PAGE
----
There are 2 definitions of fog in English:

fog1

Line breaks: fog
Pronunciation: /fɒg
 
/

noun

1 [mass noun] A thick cloud of tiny water droplets suspended in the atmosphere at or near the earth’s surface which obscures or restricts visibility (to a greater extent than mist; strictly, reducing visibility to below 1 km): the collision occurred in thick fog
More example sentences
  • Thick fog had reduced visibility, causing the Glanmire to plough into Black Carr Rock.
  • Police said it was raining at the time of the crash and that low cloud and dense fog reduced visibility.
  • Rain, heavy cloud cover and thick fog in the area had prompted Albania's prime minister, Fatos Nano, to cancel his own flight to the conference.
Synonyms
mist, mistiness, fogginess, haar, smog, murk, murkiness, haze, haziness, gloom, gloominess; Northern English(sea) fret
informal pea-souper
literary brume, fume
1.1 [in singular] An opaque mass of particles in the air: a whirling fog of dust
More example sentences
  • In the auditorium eons of dust collected in the pale green stage curtain, sending up a billowing fog of allergens each time the folds were drawn or opened.
  • A billowing fog of chill air poured out of the door and swirled around Cane's arms and legs as he heedlessly strode forward.
  • Soon, up the street, I saw the swirling masses, vaguely in the fog of the gasses.
1.2 Photography Cloudiness which obscures the image on a developed negative or print.
More example sentences
  • Although it is possible to print through the fog, graininess is increased by developer induced base fog.
  • Restrainers both slow the rate of development and prevent unwanted fog.
  • The image is fairly decent, the full screen transfer suffering from a little-too-soon cosmetic soft focus and fog.
2 [in singular] A state or cause of perplexity or confusion: the coffee helped clear the fog in my brain
More example sentences
  • He sighed, leaning back into the chair and raising his hands to his eyes, as if trying to clear the fog from his brain.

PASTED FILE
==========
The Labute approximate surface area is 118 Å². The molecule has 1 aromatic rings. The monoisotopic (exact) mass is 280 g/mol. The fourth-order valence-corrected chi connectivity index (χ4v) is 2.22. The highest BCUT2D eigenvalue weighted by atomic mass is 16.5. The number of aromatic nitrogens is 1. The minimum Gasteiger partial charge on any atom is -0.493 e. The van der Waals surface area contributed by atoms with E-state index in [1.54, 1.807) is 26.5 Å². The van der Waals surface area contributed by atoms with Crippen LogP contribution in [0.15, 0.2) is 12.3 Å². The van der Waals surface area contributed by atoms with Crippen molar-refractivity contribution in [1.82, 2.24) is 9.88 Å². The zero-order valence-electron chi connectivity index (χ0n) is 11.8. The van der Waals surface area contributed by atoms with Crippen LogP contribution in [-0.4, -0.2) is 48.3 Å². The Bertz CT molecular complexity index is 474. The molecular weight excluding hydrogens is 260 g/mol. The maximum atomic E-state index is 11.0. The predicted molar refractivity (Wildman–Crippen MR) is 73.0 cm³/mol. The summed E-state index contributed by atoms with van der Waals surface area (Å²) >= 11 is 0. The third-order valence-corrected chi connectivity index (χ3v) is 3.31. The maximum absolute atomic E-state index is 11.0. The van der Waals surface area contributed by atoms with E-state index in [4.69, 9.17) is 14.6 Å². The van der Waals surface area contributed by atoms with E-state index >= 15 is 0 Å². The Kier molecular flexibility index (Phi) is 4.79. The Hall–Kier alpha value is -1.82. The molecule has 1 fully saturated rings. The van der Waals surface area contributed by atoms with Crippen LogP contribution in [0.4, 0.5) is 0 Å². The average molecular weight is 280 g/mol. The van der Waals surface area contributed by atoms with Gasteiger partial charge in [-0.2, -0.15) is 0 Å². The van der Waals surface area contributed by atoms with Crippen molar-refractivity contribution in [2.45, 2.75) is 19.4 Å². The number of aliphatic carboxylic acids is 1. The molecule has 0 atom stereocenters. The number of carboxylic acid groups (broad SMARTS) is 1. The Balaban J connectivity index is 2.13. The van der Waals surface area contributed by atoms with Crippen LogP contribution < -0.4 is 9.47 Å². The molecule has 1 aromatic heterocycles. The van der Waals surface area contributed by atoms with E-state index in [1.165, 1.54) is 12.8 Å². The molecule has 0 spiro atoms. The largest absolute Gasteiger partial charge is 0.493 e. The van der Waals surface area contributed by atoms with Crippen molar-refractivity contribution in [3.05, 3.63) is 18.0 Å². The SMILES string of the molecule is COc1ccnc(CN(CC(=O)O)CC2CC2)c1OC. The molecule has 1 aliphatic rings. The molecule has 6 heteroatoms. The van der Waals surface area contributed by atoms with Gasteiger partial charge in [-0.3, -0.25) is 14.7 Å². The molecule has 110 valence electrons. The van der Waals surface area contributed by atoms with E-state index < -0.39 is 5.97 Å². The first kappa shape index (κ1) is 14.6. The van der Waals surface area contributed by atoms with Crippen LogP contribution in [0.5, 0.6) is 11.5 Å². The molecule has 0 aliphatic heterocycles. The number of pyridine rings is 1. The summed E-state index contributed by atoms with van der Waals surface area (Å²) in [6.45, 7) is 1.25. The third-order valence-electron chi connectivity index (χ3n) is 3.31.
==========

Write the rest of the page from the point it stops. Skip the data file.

• Suddenly the fog cleared from his brain and he heard what the voice was saying.
  • Victor sat down, shaking his head in an attempt to clear the fog overwhelming his brain.
Synonyms
daze, stupor, trance, haze, muddle; state of bewilderment, state of confusion, state of disorientation

verb (fogs, fogging, fogged)

[with object] Back to top  
1(With reference to a glass surface) cover or become covered with steam: [with object]: hot steam drifted about her, fogging up the window [no object]: the windscreen was starting to fog up
More example sentences
  • Solastian was half-asleep now and leaning against the door window, eyes half-closed and unfocused and breath fogging up the glass.
  • In a flash, Bryn's snout was inches from Zion's nose; his hot, steamy breath fogging up the glasses perched there.
  • After feeling weirded out for a few minutes, she noticed the steam fogging up the mirror.
Synonyms
steam up, mist over, cloud over, film over, become misty, become blurred, become covered in condensation; make hazy, make cloudy, obscure, shade, veil
literary befog, becloud
1.1 Photography Make (a film, negative, or print) obscure or cloudy.
More example sentences
  • This will eliminate reflections from the backing material that can fog the film.
  • When the buildup is sufficient, a spark may flash inside your camera, fogging the film.
  • First, the black - and-white latent image is developed and then the rest of the unexposed material is chemically fogged.
2Bewilder or puzzle: she stared at him, confusion fogging her brain
More example sentences
  • Confusion was fogging my brain up to the point that I couldn't think, I could only feel.
  • I sat up and buried my face in my hands, confusion fogging my mind.
  • My brain was so fogged, my memory so poor and my concentration so fleeting that it would take me the entire morning to eke out a paragraph.
Synonyms
muddle, daze, stupefy, fuddle, befuddle, bewilder, confuse, perplex, baffle, obscure
literary bedim, becloud
rare obfuscate
2.1Make (an idea or situation) difficult to understand: the government has been fogging the issue
More example sentences
  • But Reagan never let his crystalline beliefs be fogged by reality, including the reality of his own behavior.
  • Forget the figures for a moment, though: they fog the emotional experience that defines a legend.
3Spray with an insecticide.
More example sentences
  • Never spray or fog a house with insecticides to combat lice.
  • The city had decided to temporarily halt the mosquito fogging program.
  • Dueck says the grounds will be fogged for mosquitoes.

Origin

mid 16th century: perhaps a back-formation from foggy.

Phrases

the fog of war

Confusion caused by the chaos of war or battle: he argues that the fog of war clouded everyone’s judgement
More example sentences
  • Once again the strategic goal of a two-state solution is obscured by the fog of war.
  • The second section of the film takes place in the fog of war.
  • In real-time, counter-terrorism has its own equivalent of the fog of war.

Definition of fog in:

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Word of the day apposite
Pronunciation: ˈapəzɪt
adjective
apt in the circumstances or relation to something

There are 2 definitions of fog in English:

fog2

Line breaks: fog
Pronunciation: /fɒg
 
/

noun

[mass noun]
1The grass which grows in a field after a crop of hay has been taken.
More example sentences
  • If the humidity is too high, the fog just grows and grows out of control.
1.1Long grass left standing in a pasture and used as winter grazing.

Origin

late Middle English: origin uncertain; perhaps related to Norwegian fogg.

Definition of fog in: